Ms. Dyer and her 1963-64 Madison Meadows Elementary School fourth grade class (photo courtesy of Gloria McDonald).

It was the fall of 1963 when, unbeknownst to them, a group of top-of-their-class fourth-graders from Madison Meadows Elementary School were about to embark on a 60-year (and counting) relationship. The school was K-8 back then, and former student Barbara Lewkowitz introduced their story at a March 26 Madison District Governing Board meeting.

“When we entered fourth grade and went into our classroom, we knew it was going to be something really special,” Lewkowitz recalled, “because we had this incredibly vivacious, wonderful and really beautiful young woman as our teacher. And I think that every boy fell in love with her, and I can vouch for the fact that every young woman in that classroom looked up to her. And I’m sorry, I just can’t call her Joy, I have to call her Ms. Dyer.”

Joy Dyer was born in 1934 in Illinois. Her family moved to Arizona and Dyer graduated from North High School in 1952, and then graduated from Arizona Teacher’s College (now Arizona State University) in 1957. She first taught in Pomona and San Diego but then applied to the Department of Defense to teach on a base in Heilbronn, Germany. She was newly arrived back in the U.S. when she landed the job at Madison Meadows in 1963.

Another former student, Gloria McDonald, picked up the story in April.

“We were her first fourth grade class at Madison Meadows,” McDonald said. “There were a total of 35 students. Many of us had tracked together since kindergarten at Meadows. Most of us continued on to Central High School, Xavier and Phoenix Christian High School.

“A growing Madison Elementary School District changed Meadows to fifth to eighth grades, and Madison Simis became a K-4. Dyer moved to teach third grade at Simis and retired from teaching fourth grade there in 1994.”

A surprise retirement party was held at Simis, with many of her 1963 fourth grade class in attendance, and they have kept in touch with each other and with their teacher over the years.

“Each birthday and Mother’s Day, we send well-wishes to Joy Dyer,” McDonald said. “She is, after all, a second mother to many of us.”

Joy Dyer (front, right) was joined by many of her original Madison Meadows fourth-grade class in March as they celebrated her 90th birthday and their 60th anniversary reunion (photo courtesy of Gloria McDonald).

The class, which includes artists, professional musicians, attorneys, doctors, scientists, teachers, librarians, contractors and business professionals, held major reunions in 2007 and 2014, and on March 19 of this year, 21 of them came together to celebrate their 60th anniversary class reunion and their beloved Ms. Dyer’s 90th birthday.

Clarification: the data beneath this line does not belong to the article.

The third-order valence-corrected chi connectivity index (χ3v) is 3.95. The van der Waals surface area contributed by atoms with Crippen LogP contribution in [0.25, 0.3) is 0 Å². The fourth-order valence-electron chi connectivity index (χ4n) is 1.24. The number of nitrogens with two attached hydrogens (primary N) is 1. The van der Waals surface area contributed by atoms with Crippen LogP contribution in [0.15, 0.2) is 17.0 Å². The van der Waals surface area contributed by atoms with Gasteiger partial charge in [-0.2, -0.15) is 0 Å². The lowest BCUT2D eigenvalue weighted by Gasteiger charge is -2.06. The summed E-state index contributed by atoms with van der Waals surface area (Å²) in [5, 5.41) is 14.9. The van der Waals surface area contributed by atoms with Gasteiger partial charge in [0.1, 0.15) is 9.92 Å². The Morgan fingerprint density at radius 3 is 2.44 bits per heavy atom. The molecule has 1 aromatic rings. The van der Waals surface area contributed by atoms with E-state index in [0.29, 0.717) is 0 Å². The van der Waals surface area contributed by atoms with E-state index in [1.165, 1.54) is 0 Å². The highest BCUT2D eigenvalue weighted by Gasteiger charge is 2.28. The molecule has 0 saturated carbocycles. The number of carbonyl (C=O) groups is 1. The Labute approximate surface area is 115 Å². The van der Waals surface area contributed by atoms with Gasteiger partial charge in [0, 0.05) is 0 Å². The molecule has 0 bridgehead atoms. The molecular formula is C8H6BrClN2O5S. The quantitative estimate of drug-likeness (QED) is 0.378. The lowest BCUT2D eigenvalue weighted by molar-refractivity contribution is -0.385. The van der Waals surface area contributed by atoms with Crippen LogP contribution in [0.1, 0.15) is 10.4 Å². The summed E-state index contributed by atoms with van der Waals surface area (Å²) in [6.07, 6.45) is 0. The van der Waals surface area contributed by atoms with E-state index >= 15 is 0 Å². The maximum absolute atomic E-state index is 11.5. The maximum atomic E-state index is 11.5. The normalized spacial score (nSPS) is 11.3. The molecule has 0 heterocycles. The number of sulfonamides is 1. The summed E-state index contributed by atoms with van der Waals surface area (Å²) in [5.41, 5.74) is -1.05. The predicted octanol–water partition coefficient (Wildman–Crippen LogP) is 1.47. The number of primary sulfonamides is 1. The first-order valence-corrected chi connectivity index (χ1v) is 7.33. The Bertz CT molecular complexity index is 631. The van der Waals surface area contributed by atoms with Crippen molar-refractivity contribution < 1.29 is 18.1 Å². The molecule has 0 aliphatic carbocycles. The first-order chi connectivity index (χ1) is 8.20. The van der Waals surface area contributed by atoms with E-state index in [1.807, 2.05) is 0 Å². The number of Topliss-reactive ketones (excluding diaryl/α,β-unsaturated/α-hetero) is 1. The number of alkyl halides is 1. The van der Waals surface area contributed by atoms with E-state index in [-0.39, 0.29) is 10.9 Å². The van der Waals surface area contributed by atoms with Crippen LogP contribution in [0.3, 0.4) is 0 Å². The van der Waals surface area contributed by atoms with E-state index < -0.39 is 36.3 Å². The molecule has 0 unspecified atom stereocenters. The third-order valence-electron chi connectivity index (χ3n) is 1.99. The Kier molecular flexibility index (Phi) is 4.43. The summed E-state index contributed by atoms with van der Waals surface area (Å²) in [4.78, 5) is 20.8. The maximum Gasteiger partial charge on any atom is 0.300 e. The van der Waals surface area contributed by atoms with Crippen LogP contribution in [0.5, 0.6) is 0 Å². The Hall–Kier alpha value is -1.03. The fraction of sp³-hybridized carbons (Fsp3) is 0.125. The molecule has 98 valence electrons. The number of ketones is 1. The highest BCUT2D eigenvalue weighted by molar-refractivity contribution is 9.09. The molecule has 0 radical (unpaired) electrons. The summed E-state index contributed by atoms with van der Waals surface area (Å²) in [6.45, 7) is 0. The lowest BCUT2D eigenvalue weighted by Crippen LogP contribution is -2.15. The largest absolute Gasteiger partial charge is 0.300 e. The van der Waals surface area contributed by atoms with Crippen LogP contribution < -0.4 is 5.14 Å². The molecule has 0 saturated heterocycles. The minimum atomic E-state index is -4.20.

When McDonald reached out to former classmates asking them to talk about how Dyer impacted their lives, it was clear that the teacher’s positive influence has stayed with the students these past six decades. The accolades were many, the inspiration and love evident.

As the teacher was recognized by her former students and the governing board on March 26, Madison Superintendent Kimberly Guerin said, “Joy Dyer’s years of service and continued impact on the lives of her students is a shining example of the care and dedication Madison staff have for our students.”

For her part, Dyer was astounded by how her students have remained connected.

“I can’t believe, after all these years, that these are still my kids,” she told the gathering. “It’s a wonderful, wonderful experience for a teacher to have — from 1963 to 2024…to still be connected.

“They were really tied together. They played together at school; they played together after school in their own neighborhoods, and they were my kids. They were my kids from the get-go, and they are my kids today. And it’s an honor, ladies and gentlemen, to be in this circle with people who are interested in education and connecting with these darling children that we love so much, protect so much and want the best for.”


Joy Dyer

Former students share fond memories

“Our group includes artists, professional musicians, attorneys, doctors, scientists, teachers, librarians, contractors, and business professionals,” Gloria McDonald told us. “We wish each other congratulations on birthdays and other life events. We gathered to mourn the loss of a few classmates.

“We have had major reunions in 2007, 2014 and 2024.  Those in attendance would stand for a photo in the original positions we stood for our class photo in 1963. For this latest reunion in March 2024 observing Joy Dyer’s 90th birthday, 21 of the original students came together at a classmate’s home in Scottsdale — 13 came from out of state, one was present over FaceTime, six couldn’t attend, four have died, and four have not been located … yet.”

McDonald collected memories from her fellow classmates, and this is what they had to say about Ms. Dyer:

“I started my musical journey in fourth grade.  Ms. Dyer instilled the belief in each one of us that we could dream and become something special.  If I could inspire my students in that way, I would consider my life an amazing success.  We are forever grateful to Joy!”  —Steven Tenenbom